For these cases, the authors used a Zonare Z.One PRO device (ZONARE Medical Systems, Inc, Mountain View, CA) with 14 and 20 MHz linear probes set to the “superficial” or “skin” preset. The US exam included the affected area as well as contralateral or adjacent normal skin for comparison. The probe was held perpendicular to the skin. Still images and video clips were recorded in 2 orthogonal planes. Images were securely saved to the machine’s database. Consent to share the results was obtained from the patients’ parents.
Case 1. The patient was a baby boy of 29-weeks’ gestation born via emergent cesarean delivery due to maternal preeclampsia and pulmonary edema. The mother was 39 years old with a history of gestational hypertension treated with labetalol. All prenatal labs were negative with unknown Group B streptococcus status. The mother received betamethasone, magnesium, and antibiotics before delivery. Apgar scores were 8 and 9. Shortly after delivery, the baby developed mild respiratory distress that was managed with continuous positive airway pressure (CPAP). His chest x-ray was consistent with mild respiratory distress syndrome. Ampicillin and gentamicin were started after the blood culture was drawn. An umbilical venous catheter was placed on day 1 and total parenteral nutrition was initiated. Antibiotics were stopped after 2 days due to normal labs, stable clinical status, and negative blood culture. The baby remained stable on nasal CPAP with nasogastric feeds advancing as expected. The central line was removed on day 7 when the baby achieved an enteral feeding of 100 cc/kg/day. A peripheral intravenous line (PIV) was placed on day 8 for 4 more days for administration of additional IV fluid.
On day 14, baby’s physical exam showed warm, painful, red, and indurated right forearm skin around the area where the PIV was placed (see Figure 2). Blood samples were obtained for complete blood count and culture, and the infant was started on vancomycin and amikacin. The erythematous, swollen area was marked and POC-US was performed on the affected forearm. US showed edematous skin, tissue plane disarray, and hyperechogenicity. No abscess was appreciated (see Figure 3). Further, the white blood cell count was abnormal with significant left shift. Early cellulitis was diagnosed. The baby was continued on antibiotics for 7 days until complete resolution of infection. At the end of his antibiotic therapy, he had a follow-up POC-US exam that showed complete resolution of all signs of inflammation.
Case 2. A 7-year-old boy with global developmental delay, seizure disorder, central apnea, and severe asthma presented to the emergency room after having a febrile seizure and worsening severe respiratory distress that required increases in bilevel positive airway pressure (BiPAP) settings, respiratory medications, magnesium sulfate, and systemic steroids. His extensive medical history included recurrent respiratory infections, multiple intubations, subglottic stenosis, multiple medications, and BiPAP at night. His respiratory viral panel was positive for rhinovirus/enterovirus and coronavirus. He was admitted to the pediatric intensive care unit (PICU), where he was intubated and placed on high-frequency oscillatory ventilation. Due to the possibility of superimposed pneumonia, he was placed on broad antibiotic coverage for 10 days. During his initial PICU stay, he developed hypotension that was treated with multiple fluid boluses and vasopressors. A peripheral arterial line was placed in his right radial artery to facilitate blood pressure monitoring. A PIV was placed in his right wrist vein. On day 7, the PIV was removed due to a suspected grade 4 extravasation, followed by removal of the arterial line. Overlying skin and soft tissue presented with marked blistering, swelling, and erythema. Plastic and vascular surgery evaluated the lesion and recommended elevation and local antimicrobial ointment. Mupirocin was started. A US Doppler scan of the affected area did not show signs of deep venous thrombosis. Over the next week, a few of the blisters ruptured, leaving a partial-thickness wound with irregular edges, periwound erythema, and skin slough covering 40% of the wound bed. Wound care physicians changed management to topical medical-grade Manuka honey (Leptospermum honey), covered by a silicone dressing. Wound healing proceeded as expected.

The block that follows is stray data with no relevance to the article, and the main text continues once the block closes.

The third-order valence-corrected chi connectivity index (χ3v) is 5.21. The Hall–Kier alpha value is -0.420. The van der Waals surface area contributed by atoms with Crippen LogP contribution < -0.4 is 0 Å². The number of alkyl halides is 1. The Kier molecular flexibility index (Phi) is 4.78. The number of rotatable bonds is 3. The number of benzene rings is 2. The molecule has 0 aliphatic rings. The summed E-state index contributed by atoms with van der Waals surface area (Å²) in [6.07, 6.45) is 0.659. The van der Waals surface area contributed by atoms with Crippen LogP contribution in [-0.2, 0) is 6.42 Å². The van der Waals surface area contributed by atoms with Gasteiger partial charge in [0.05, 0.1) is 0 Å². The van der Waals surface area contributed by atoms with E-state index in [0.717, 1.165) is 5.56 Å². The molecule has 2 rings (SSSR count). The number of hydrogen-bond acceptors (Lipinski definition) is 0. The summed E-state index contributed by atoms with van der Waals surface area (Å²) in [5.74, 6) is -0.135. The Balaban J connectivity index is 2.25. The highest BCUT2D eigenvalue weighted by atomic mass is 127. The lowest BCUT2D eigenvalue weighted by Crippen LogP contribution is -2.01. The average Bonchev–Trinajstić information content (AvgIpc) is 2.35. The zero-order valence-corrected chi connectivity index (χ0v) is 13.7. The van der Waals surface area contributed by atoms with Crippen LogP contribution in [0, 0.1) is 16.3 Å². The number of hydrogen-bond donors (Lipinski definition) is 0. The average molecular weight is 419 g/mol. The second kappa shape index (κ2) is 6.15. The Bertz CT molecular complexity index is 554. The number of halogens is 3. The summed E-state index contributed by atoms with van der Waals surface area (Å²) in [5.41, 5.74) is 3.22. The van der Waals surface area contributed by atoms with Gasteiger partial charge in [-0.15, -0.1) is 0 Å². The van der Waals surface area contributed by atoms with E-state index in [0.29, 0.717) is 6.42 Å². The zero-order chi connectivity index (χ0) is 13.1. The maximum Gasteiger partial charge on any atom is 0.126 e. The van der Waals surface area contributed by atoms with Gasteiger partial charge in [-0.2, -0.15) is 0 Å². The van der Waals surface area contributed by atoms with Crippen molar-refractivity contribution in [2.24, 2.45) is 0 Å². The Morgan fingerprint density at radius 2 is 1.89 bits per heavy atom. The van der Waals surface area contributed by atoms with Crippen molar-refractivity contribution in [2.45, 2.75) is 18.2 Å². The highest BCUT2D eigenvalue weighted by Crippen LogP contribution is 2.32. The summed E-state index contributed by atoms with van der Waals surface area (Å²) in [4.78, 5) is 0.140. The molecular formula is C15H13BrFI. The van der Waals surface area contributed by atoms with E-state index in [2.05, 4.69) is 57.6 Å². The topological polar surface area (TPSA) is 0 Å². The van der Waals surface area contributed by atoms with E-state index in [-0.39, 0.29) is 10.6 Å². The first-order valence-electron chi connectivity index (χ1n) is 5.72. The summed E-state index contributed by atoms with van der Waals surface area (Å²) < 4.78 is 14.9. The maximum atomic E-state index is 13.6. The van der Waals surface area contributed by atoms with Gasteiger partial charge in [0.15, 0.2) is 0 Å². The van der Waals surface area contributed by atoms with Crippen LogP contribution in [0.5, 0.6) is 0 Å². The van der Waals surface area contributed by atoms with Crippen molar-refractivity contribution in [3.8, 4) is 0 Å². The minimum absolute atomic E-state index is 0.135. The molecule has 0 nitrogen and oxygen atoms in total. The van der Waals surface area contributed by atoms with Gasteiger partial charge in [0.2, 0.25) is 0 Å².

One (1) week into the treatment, the wound area became increasingly painful, erythematous, warm, and indurated. A clindamycin IV was started and changed to vancomycin IV as per infection disease service recommendation. To ensure no underlying abscess was present, POC-US was performed. The US exam included 3 areas around the wound: the transitional area between normal skin and erythema edge, an area directly over the erythema, and an area at the edge of the wound (see Figure 4). The transitional area showed minimal tissue swelling (see Figure 5). The area over the erythema showed the typical US cobblestone appearance of cellulitis with marked dermal swelling (see Figure 6). Finally, the area at the edge of the wound showed cellulitic changes as well as some deeper tissue planes destruction, with coagulated blood noticeably present (see Figure 7). During the following week, the patient had daily wound exams and POC-US evaluations of the wound area. Medical grade honey was used to help with the wound healing. The patient was discharged home after completing 7 days of IV vancomycin. His wound healed completely 2 weeks after the discharge.